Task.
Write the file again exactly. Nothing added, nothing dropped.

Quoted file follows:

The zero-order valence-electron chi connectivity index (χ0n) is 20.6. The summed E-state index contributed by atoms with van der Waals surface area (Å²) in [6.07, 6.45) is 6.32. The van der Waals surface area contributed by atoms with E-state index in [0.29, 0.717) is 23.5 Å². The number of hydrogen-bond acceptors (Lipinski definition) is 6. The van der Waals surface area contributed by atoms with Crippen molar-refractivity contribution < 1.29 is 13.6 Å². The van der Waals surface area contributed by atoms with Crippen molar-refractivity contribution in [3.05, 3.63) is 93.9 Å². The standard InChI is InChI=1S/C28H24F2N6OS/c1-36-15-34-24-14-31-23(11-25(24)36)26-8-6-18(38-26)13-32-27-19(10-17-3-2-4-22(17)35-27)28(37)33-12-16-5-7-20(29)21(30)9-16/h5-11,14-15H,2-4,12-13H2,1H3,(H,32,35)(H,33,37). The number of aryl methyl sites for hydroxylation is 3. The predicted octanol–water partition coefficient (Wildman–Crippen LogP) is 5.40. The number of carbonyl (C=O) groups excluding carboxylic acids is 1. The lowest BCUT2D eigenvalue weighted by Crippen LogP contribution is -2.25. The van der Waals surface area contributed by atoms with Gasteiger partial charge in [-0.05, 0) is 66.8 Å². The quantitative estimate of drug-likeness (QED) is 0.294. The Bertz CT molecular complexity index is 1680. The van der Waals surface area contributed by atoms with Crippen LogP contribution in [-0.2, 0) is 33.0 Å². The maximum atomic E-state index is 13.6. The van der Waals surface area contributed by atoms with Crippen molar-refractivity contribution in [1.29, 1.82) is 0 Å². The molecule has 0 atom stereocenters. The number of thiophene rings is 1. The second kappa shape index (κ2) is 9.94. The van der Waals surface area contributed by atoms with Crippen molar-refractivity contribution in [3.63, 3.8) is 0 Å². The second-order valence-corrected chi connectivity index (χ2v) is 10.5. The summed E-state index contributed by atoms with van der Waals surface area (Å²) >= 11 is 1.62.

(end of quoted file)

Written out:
The zero-order valence-electron chi connectivity index (χ0n) is 20.6. The summed E-state index contributed by atoms with van der Waals surface area (Å²) in [6.07, 6.45) is 6.32. The van der Waals surface area contributed by atoms with E-state index in [0.29, 0.717) is 23.5 Å². The number of hydrogen-bond acceptors (Lipinski definition) is 6. The van der Waals surface area contributed by atoms with Crippen molar-refractivity contribution < 1.29 is 13.6 Å². The van der Waals surface area contributed by atoms with Crippen molar-refractivity contribution in [3.05, 3.63) is 93.9 Å². The standard InChI is InChI=1S/C28H24F2N6OS/c1-36-15-34-24-14-31-23(11-25(24)36)26-8-6-18(38-26)13-32-27-19(10-17-3-2-4-22(17)35-27)28(37)33-12-16-5-7-20(29)21(30)9-16/h5-11,14-15H,2-4,12-13H2,1H3,(H,32,35)(H,33,37). The number of aryl methyl sites for hydroxylation is 3. The predicted octanol–water partition coefficient (Wildman–Crippen LogP) is 5.40. The number of carbonyl (C=O) groups excluding carboxylic acids is 1. The lowest BCUT2D eigenvalue weighted by Crippen LogP contribution is -2.25. The van der Waals surface area contributed by atoms with Gasteiger partial charge in [-0.05, 0) is 66.8 Å². The quantitative estimate of drug-likeness (QED) is 0.294. The Bertz CT molecular complexity index is 1680. The van der Waals surface area contributed by atoms with Crippen LogP contribution in [-0.2, 0) is 33.0 Å². The maximum atomic E-state index is 13.6. The van der Waals surface area contributed by atoms with Crippen molar-refractivity contribution in [1.29, 1.82) is 0 Å². The molecule has 0 atom stereocenters. The number of thiophene rings is 1. The second kappa shape index (κ2) is 9.94. The van der Waals surface area contributed by atoms with Crippen molar-refractivity contribution in [3.63, 3.8) is 0 Å². The second-order valence-corrected chi connectivity index (χ2v) is 10.5. The summed E-state index contributed by atoms with van der Waals surface area (Å²) >= 11 is 1.62.